Nope. First, the need to connect things is still going to be around, and the solution space that can provide the required connectivity is actually much smaller than most people think. If you have focused on the basics, you can transfer most of your knowledge about appliance based network to things like SDN. If you’ve focused on the CLI, well… Then you’ve not really learned network engineering in the first place. 😊 Second, I don’t think the ultimate solution is not going to be a pure play SDN. Such solutions will be found to be just as complex as purely distributed systems, and hence will fail in the same way (although this might take some time). Ultimately, what will be needed to build the networks we really need is a sort of hybrid, which means “traditional” protocols will still be in the mix.
Should someone in the networking industry learn to code? Why or why not? What is your language of choice?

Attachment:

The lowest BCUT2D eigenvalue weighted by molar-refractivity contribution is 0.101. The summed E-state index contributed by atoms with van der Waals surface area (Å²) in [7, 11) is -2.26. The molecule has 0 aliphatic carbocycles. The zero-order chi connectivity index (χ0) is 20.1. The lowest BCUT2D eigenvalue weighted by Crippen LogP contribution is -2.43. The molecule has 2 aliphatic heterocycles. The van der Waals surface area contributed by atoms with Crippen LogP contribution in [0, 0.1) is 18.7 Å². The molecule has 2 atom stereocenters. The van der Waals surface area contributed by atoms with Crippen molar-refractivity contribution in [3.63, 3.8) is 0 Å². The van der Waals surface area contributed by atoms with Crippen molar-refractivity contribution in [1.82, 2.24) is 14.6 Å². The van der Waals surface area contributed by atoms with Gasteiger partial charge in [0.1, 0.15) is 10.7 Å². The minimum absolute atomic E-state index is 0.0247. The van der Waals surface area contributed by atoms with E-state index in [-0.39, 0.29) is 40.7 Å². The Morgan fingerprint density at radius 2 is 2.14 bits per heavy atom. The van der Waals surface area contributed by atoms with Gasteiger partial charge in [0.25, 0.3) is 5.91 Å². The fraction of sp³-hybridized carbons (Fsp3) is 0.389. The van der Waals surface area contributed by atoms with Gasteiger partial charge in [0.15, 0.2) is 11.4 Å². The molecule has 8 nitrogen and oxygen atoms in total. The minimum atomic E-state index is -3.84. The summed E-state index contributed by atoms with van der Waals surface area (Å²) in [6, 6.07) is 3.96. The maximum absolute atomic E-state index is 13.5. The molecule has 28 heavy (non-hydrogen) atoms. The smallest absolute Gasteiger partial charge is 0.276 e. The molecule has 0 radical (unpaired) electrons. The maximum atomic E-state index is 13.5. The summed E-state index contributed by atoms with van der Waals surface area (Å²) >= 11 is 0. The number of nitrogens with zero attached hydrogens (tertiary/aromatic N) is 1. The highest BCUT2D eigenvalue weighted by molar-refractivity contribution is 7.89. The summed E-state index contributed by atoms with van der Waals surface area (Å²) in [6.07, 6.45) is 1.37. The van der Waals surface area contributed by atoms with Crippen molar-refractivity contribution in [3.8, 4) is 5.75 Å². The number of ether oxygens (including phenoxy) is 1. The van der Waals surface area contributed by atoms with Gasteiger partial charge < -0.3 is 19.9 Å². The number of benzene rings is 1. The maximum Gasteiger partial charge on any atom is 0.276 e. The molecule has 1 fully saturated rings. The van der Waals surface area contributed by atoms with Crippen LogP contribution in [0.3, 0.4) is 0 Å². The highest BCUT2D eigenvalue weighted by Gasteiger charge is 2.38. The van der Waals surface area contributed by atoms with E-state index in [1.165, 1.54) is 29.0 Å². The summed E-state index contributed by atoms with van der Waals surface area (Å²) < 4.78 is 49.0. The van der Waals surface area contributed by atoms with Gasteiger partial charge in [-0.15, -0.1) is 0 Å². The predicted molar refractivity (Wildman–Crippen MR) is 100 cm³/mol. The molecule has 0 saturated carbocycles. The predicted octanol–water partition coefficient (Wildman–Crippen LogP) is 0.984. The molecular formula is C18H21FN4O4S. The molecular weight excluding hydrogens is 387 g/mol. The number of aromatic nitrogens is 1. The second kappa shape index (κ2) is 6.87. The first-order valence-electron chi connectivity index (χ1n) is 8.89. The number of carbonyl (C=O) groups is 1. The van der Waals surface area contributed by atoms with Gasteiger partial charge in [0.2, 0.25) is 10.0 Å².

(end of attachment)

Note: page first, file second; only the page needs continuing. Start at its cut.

Yes and no… To start, scripting is not the same as coding, although the two are often confused, and the lines between them are blurry. What is important is like anything else in network engineering—to really learn the tools and processes, rather than focusing on in depth minutia of individual languages. Knowing the coding world is important, being able to kick out 10k lines of code in a week is not.
What’s your best advice for staying updated in the networking industry? How do you stop the sipping from the firehose?
Before we close out. What would you want to give as a final piece of advice to the NC readers?
The fear of missing out is the most powerful force in network engineering. I am constantly gripped by the concern that maybe I’m not learning enough, that I don’t know enough, that I am not learning the right things, that I am not gaining exposure in the right places, that my blog does not get enough hits, etc. I think this is such a counterproductive habit we get into the habit of in our world—and I know that if I struggle with this, others must, as well. It is important to focus on what you are doing, rather than what you are not doing, to map out your learning, and to stop worrying about this so much.